Are there plans to betray Lithuania? by Kestutis Girnius

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Pranešk apie klaidą

Lithuanians like conspiracy theories, writes political scientists Kestutis Girnius in his commentary in web portal on 13 September. They rely on them in explaining domestic and foreign policy issues, especially if they can discern interests or intentions of Russia and its special services. Lithuania’s foreign partners are also criticized for allegedly disrespecting Lithuania, for violating the country’s interests, or for wanting to betray it.

Girnius assumes that due to his efforts to improve relations with Russia, President Barack Obama has been a target of conspiracy theorists for a long time. Attempts to improve the relations are seen as the first step towards the betrayal and sacrifice of Lithuania’s interests. They voice fears that the Molotov and Ribbentrop Pact may be repeated. However, they conveniently forget that Germany, not the United States, participated in the conspiracy with Moscow, and that the United States never recognized the incorporation of Lithuania into the USSR.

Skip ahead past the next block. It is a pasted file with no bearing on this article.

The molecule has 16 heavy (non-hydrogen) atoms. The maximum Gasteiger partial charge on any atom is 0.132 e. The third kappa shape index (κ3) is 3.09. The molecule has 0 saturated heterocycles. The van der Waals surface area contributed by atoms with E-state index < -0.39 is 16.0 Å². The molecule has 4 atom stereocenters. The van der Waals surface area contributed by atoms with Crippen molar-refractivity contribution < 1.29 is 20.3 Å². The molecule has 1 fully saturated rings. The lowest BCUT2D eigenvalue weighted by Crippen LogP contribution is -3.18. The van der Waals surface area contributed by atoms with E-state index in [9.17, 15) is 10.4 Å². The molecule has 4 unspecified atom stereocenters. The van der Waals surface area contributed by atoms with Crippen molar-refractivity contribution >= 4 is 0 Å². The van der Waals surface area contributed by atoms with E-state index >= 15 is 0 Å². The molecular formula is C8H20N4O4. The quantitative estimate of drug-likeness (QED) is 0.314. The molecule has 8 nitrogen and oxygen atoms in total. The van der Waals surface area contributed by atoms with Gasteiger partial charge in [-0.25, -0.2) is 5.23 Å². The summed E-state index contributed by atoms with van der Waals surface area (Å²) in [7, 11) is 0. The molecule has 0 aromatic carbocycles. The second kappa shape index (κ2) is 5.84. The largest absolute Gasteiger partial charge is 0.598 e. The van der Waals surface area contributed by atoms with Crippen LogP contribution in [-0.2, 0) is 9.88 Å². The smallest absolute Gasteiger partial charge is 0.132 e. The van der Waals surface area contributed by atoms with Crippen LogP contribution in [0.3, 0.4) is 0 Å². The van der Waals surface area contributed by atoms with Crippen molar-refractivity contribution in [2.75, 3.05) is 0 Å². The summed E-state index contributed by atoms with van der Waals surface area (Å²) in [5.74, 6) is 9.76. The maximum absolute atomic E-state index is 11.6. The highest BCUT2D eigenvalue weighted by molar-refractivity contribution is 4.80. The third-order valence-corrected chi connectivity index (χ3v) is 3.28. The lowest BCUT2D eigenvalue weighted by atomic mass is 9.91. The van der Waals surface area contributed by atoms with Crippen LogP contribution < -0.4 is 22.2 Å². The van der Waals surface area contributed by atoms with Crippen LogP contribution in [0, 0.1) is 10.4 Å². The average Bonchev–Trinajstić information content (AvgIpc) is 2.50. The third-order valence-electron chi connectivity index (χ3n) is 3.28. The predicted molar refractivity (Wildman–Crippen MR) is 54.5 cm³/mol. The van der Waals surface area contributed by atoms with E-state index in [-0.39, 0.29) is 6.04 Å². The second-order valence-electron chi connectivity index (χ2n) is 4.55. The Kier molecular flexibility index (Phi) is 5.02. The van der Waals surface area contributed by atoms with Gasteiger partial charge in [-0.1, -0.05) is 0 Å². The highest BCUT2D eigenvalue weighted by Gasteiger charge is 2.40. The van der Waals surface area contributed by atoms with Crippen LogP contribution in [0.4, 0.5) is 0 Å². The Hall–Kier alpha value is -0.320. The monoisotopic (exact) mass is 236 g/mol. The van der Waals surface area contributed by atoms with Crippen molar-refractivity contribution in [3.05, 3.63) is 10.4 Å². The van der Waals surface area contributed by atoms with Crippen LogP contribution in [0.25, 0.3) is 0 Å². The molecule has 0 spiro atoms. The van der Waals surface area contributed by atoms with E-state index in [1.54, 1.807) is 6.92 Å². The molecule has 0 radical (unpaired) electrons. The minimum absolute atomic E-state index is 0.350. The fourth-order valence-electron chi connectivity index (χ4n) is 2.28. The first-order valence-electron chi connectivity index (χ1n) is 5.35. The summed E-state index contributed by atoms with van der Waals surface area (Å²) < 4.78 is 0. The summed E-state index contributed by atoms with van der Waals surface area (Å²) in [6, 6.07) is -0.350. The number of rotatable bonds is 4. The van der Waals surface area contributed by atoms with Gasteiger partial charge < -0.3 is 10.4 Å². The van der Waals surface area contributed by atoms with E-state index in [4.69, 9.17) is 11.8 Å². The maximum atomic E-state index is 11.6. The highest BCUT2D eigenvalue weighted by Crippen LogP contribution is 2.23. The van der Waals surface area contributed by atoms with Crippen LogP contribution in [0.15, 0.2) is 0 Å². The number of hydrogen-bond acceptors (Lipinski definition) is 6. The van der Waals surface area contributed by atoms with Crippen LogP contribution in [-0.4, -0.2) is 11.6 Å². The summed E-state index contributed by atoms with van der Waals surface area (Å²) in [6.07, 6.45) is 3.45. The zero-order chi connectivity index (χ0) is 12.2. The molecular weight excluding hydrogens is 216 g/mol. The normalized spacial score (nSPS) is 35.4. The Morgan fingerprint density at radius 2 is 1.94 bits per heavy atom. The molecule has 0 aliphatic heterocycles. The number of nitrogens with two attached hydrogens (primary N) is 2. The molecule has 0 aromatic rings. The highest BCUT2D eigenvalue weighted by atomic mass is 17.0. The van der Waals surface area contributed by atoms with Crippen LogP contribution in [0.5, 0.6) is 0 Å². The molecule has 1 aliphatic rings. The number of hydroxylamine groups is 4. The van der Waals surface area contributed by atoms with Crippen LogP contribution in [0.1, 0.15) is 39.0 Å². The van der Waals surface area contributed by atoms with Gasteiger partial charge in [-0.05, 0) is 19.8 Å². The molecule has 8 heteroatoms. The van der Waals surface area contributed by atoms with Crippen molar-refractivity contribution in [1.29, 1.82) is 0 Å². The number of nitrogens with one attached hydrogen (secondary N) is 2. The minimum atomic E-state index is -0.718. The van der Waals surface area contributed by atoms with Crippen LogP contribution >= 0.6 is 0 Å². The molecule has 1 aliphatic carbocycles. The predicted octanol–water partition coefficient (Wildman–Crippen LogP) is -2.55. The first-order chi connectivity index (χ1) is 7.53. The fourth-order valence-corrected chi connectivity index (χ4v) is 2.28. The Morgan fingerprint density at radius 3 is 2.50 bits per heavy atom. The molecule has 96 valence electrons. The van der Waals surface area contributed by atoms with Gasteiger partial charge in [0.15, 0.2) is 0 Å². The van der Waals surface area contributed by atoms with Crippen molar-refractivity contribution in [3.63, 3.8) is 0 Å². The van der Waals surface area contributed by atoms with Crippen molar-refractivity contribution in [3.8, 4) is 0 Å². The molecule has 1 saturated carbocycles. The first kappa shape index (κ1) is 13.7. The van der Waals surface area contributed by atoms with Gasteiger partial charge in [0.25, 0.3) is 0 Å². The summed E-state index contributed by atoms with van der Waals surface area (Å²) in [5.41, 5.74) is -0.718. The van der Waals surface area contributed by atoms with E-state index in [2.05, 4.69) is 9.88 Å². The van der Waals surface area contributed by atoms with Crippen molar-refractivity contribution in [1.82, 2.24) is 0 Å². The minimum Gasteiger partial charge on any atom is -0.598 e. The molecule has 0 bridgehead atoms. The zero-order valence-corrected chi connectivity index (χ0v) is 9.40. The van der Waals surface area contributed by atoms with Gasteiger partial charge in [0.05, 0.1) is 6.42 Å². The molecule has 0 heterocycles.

Usually, it is not worth paying attention to conspiracy theories. However, Girnius thinks that last week in the article called “Lithuania in the Grey Zone” in Atgimimas, Indre Makaraityte announced something that I see as a classical example of conspiracy theory. Allegedly, by offering the treaty on reducing conventional weapons to Russia, America was leaving the Baltic States demilitarized by calling it a sensitive zone. Russia, meanwhile, would withdraw its army from Kaliningrad region. It was not a fantasy of Makaraityte. The author merely repeated what she in private had heard from certain Lithuanian diplomats. This possible exchange explains why President Dalia Grybauskaite holds a pretty cold stance towards the United States and why she refused to go to Prague to meet with Obama. According to the diplomats, such a position is very welcome and is the only solution for Lithuania. A few days later in an interview with Makaraityte, the president mentioned that the disarmament talks between the United States and Russia “might not be in line with the interests of the region of Eastern Europe and the Baltic states.”